Many people love the thought of being able to own a business. They are quick to reel off the benefits. From being your own boss and taking time off when you want it. More time with family and friends. Financial rewards and never having to answer to anyone except yourself. Sounds enticing doesn’t it?
But the truth is owning your own business is not a bed of roses. Sure, you’ll have some great times when you feel on top of the world. But being a business owner is hard work, often relentlessly so. It’s full of unforeseen pitfalls and sometimes stressful enough you’ll want to throw in the towel.
So you better be ready to take the bad with the good. You’ll need to be passionate about your business. And you’ll need to find answers long before you even know there’s a problem. Good advice will see you part of the way. Passion and perseverance will also be important.
John & Lisa’s demise
Not long ago John and Lisa came to us in trouble. They’d bought a business 3 years earlier which had been doing well at the time. But things weren’t looking so good any more. John’s wish to own a business was a lot greater than his ability to run it. He found out that being a good tradesman did not make him good at running a business. Added to this, John and Lisa had not done their due diligence. They’d paid more for the business than it was actually worth.
In dire straits, they went to their accountant. She tried to help out by organising an ever bigger loan from the bank. Unfortunately this only put them further in debt. It also meant it took them longer to realise they were going broke. To make matters worse, they’d used their family home as security over their loan. The anxiety and stress had become enormous. Their family was suffering and their marriage was in trouble.
By the time Full Focus got involved, it was too late.
John and Lisa spent a few months trying to turn things around. But eventually they had no choice but to sell their floundering business. They sold it back to the guy they brought it off 3 years before, for cents in the dollar.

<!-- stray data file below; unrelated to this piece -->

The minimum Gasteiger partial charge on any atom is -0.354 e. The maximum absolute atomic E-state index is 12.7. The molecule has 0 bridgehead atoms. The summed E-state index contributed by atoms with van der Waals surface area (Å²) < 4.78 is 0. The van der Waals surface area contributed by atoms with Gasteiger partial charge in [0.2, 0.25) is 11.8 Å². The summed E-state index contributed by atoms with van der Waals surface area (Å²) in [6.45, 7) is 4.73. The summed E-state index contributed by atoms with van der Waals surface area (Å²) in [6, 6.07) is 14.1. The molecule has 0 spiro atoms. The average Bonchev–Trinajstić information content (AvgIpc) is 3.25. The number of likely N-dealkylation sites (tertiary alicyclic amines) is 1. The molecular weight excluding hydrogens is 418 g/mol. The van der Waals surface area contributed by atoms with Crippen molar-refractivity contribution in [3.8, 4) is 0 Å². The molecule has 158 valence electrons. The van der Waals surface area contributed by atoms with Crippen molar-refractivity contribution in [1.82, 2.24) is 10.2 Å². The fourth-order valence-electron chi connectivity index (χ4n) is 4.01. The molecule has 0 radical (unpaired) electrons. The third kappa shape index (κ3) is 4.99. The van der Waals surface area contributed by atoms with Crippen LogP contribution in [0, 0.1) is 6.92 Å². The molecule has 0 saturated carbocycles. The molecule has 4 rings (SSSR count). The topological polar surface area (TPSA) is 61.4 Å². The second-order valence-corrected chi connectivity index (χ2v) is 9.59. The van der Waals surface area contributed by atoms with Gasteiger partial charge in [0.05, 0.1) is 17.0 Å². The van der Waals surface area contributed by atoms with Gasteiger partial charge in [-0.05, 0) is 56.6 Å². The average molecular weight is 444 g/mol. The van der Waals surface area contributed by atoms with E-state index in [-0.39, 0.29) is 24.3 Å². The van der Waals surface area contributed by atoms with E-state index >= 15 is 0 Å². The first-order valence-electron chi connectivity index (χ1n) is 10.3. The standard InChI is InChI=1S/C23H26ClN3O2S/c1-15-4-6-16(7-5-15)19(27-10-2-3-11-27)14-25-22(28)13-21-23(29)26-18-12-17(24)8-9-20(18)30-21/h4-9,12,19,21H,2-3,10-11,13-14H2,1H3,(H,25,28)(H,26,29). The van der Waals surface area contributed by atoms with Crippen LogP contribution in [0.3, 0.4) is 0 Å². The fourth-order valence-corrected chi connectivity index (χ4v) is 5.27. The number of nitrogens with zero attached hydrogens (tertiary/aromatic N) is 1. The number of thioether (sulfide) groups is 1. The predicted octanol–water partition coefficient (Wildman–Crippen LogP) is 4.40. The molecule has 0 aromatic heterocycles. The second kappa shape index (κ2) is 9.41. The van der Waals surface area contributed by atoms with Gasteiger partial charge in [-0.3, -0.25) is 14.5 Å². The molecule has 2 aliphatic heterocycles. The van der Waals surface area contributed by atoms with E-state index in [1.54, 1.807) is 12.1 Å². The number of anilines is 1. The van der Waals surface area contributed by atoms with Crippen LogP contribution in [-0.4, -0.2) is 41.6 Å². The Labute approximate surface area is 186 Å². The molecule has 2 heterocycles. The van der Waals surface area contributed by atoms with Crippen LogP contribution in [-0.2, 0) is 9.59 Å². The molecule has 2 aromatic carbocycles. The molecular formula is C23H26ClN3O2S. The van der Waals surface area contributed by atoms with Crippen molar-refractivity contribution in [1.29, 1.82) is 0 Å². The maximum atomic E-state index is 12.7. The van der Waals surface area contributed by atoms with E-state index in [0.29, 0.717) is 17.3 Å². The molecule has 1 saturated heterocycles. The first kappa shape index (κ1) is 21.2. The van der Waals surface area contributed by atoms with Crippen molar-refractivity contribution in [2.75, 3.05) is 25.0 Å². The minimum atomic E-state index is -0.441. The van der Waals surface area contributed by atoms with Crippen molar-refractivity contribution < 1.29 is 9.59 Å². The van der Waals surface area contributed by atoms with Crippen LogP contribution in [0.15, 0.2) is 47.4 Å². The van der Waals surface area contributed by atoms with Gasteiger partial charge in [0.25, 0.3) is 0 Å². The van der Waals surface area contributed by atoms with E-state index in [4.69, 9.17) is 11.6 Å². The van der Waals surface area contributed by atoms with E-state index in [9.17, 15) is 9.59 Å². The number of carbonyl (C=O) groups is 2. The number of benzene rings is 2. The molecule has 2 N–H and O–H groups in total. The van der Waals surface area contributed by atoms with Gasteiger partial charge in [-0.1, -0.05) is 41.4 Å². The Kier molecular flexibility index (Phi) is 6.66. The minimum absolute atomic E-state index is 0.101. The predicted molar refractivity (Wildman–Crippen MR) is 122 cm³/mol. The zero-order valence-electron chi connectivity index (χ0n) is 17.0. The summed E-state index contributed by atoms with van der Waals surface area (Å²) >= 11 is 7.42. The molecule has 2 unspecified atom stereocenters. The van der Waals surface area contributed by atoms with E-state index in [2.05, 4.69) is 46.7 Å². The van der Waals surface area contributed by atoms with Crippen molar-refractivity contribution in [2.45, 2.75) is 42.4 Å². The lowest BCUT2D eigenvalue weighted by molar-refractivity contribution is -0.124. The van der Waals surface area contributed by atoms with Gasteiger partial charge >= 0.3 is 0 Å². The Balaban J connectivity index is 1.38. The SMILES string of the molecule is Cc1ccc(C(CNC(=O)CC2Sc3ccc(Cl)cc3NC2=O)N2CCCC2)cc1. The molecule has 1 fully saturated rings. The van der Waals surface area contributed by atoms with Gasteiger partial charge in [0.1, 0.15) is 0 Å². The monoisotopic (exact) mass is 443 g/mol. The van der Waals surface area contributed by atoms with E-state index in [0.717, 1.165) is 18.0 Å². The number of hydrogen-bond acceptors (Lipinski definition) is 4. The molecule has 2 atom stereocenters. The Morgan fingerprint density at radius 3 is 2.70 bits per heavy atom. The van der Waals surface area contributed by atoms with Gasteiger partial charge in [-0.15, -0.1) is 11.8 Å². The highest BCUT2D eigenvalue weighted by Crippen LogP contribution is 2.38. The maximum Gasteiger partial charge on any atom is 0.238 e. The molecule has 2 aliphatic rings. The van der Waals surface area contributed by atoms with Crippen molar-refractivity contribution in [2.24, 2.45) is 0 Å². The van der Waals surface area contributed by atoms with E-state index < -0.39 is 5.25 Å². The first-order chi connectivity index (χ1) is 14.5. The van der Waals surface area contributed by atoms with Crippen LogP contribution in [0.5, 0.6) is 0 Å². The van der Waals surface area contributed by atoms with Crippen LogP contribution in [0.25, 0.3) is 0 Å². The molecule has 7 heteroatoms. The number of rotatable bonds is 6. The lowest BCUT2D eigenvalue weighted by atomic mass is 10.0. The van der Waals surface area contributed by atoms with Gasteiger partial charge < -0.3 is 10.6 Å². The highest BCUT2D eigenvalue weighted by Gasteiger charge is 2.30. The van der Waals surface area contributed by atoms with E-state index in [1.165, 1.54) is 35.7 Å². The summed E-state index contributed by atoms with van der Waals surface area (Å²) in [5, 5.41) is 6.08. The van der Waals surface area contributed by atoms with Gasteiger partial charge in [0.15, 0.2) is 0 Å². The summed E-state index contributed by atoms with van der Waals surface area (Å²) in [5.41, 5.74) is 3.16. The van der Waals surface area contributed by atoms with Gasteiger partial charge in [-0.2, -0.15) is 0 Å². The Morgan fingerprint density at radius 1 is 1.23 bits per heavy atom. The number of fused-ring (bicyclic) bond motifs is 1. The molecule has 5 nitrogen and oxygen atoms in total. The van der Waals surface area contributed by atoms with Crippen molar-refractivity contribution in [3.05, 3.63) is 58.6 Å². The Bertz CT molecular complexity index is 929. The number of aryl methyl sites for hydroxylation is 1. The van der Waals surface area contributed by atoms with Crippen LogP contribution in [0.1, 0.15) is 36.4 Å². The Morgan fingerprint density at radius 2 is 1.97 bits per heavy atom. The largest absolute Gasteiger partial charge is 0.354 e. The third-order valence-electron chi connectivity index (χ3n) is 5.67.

Their family home (which Lisa brought into the marriage with her) went under the hammer as a mortgagee sale.
John and Lisa have now separated, their marriage on the rocks. Lisa is living in a small rented flat and can no longer afford a car. At 60 years of age she’s trying to find work and/or faces having to go on a WINZ benefit. John, whose dream it was to own a business, is facing bankruptcy.
When to ask for help
Whether you buy an existing business, start a new one, or buy a franchise – the role of being a business owner has the same issues. If you’re buying a business or a franchise … will you negotiate this shaky ground yourself? Will you know what bases you need to cover and what hazards to avoid?
Perhaps your business came about almost by default. In the beginning it was you, self-employed for the first time. Before long there were others working alongside you – employees, subcontractors etc. There are dangers here too. You may not have covered any of the groundwork needed to start a good business. It’s easy to overlook the important steps and miss basic business principles.
Asking for help is not always easy, especially if you’re a male. That’s when the odds get stacked even higher. Because men largely have an ego which is out of kilter with their abilities. Women are invariably more pragmatic about their skills. They are more willing to acknowledge they need help, and ask for it.
Maybe you think you can do it yourself. The cost of the business is enough without adding any extra professional fees on top. But how much are you willing to risk? After all, this may be one of the biggest, if not THE biggest purchase you ever make. It may cost more than your family home. And dependent on how you structure it, in the end it may even cost you your family home. And if you’re lucky, that might be all it costs.
Before you begin
Whether you buy a business, or it evolves over time, it’s crucial to get the right advice well before you begin. You’ll want a collaborative team of specialist advisors. Their commitment to the success of your business is essential. Perhaps more importantly, commitment to your success as the business owner. This is crucial if you want to start with the odds on your side.
Being a business owner is not for the fainthearted. But if you’re up for the challenge the rewards can be extraordinary and can far outweigh the bad times.
(We’ve changed names to protect client confidentiality).
Read our Special Report – “Will Your Business Survive Without A Board Of Competent Advisors?”